News Ticker

A Punch to the Gut for Young Americans

The ACA’s dependent coverage provision improves access to care for young people. (Volume 9, Issue 30)

Appendicitis is not pleasant. Commonly described as a dull mid-abdominal ache that sharpens as it moves toward the right lower quadrant, it is often accompanied by nausea and vomiting. Worse than appendicitis, however, are the possible complications of a ruptured appendix: peritonitis, abscess, and septicemia.

Source: Nicolás Celaya

What keeps an inflamed appendix from perforating? Timely medical intervention. Lack of access is a known reason patients with appendicitis fail to access care in time to prevent perforation. The authors of this study use this established relationship to explore a more nebulous question: has the Dependent Coverage Provision (DCP) of the Affordable Care Act improved young adults’ access to care?

The DCP allows young adults to stay on their parents’ insurance plans until their 26th birthday. Since 2010, it is estimated to have helped 3-7% of uninsured young adults gain insurance. The study authors evaluated whether that has led to objective improvements in access to care. They analyzed changes in insurance rates and ICD-9-CM codes for perforation or abscess among young adults with acute appendicitis, comparing changes among 19-25 year olds, who were eligible for insurance through the DCP, and 26-34 year olds, who were ineligible.

Controlling for  sex, race/ethnicity, baseline co-morbidities, community income, rurality, and hospital teaching status, they found that, post-DCP, 19-25 year olds increased private coverage while 26-34 year olds decreased (net 5.8% difference). Accordingly, the uninsured rate decreased among young adults 19-25 while it increased in young adults 26-34 (net -3.6%).

These differences correlated to perforation rates: 19-25 year olds experienced no significant change, while 26-34 year olds saw a significant increase. These changes occurred against a backdrop of nationally increasing perforation rates. Thus, the DCP may have protected these 19-25 year olds.

As lawmakers vow to ‘repeal and replace’, they must consider that the DCP shows remarkable promise for improving young adults’ access to care. Repealing all of the Affordable Care Act, without maintaining the dependent coverage provision, would be a punch to the gut for young Americans.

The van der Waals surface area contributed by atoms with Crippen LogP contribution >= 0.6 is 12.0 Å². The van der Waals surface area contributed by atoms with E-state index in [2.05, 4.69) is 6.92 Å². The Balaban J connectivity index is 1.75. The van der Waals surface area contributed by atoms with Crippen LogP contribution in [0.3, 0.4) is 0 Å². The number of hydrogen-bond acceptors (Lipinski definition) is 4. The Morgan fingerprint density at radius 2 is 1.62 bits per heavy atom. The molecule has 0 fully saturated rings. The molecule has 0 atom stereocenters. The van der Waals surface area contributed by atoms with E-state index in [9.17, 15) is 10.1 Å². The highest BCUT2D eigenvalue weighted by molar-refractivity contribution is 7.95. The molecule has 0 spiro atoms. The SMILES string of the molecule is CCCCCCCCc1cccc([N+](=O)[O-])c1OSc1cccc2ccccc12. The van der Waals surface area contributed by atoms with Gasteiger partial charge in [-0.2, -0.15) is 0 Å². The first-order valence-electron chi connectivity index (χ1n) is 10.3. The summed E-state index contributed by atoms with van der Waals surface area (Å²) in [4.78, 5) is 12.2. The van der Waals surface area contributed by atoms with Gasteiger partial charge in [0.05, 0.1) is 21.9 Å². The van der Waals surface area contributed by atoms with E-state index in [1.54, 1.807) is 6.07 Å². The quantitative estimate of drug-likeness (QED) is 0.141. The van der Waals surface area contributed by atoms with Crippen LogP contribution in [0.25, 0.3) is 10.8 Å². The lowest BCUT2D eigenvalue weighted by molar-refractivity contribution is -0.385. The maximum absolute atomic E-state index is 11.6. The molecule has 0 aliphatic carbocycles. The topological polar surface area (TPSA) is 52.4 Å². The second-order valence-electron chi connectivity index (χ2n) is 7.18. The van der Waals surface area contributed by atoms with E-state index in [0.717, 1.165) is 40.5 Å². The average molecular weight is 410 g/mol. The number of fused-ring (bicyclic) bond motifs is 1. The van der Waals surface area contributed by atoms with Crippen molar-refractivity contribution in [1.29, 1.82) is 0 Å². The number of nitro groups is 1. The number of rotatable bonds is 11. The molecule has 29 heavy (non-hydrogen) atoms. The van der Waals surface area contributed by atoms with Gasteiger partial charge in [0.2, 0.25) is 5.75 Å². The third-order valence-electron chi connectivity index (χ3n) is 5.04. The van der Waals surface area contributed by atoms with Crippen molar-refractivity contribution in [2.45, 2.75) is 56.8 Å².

This Policy Prescriptions® review is written by Hannah Abrams, a medical student at Baylor College of Medicine, as part of our Health Policy Journal Club Series.


BACKGROUND: The 2010 Dependent Coverage Provision (DCP) of the Affordable Care Act allowed young adults to remain on their parents’ health insurance plans until age 26 years. Although the provision improved coverage and survey-reported access to care, little is known regarding its impact on timely access for acute conditions. This study aims to assess changes in insurance coverage and perforation rates among young adults with acute appendicitis-an established metric for population-level health care access-after the DCP.

METHODS: The National Inpatient Sample and difference-in-differences linear regression were used to assess prepolicy/postpolicy changes for policy-eligible young adults (aged 19-25 y) compared with a slightly older, policy-ineligible comparator group (aged 26-34 y).

RESULTS: After adjustment for covariates, 19-25 year olds experienced a 3.6-percentage point decline in the uninsured rate after the DCP (baseline 22.5%), compared with 26-34 year olds (P<0.001). This coincided with a 1.4-percentage point relative decline in perforated appendix rate for 19-25 year olds (baseline 17.5%), compared with 26-34 year olds (P=0.023). All subgroups showed significant reductions in uninsured rates; however, statistically significant reductions in perforation rates were limited to racial/ethnic minorities, patients from lower-income communities, and patients presenting to urban teaching hospitals.

CONCLUSIONS: Reductions in uninsured rates among young adults after the DCP were associated with significant reductions in perforated appendix rates relative to a comparator group, suggesting that insurance expansion could lead to fewer delays in seeking and accessing care for acute conditions. Greater relative declines in perforation rates among the most at-risk subpopulations hold important implications for the use of coverage expansion to mitigate existing disparities in access to care.

PMID: 27367865  Scott, JW, et al. Medical Care. 2016; 54 (9): 818-26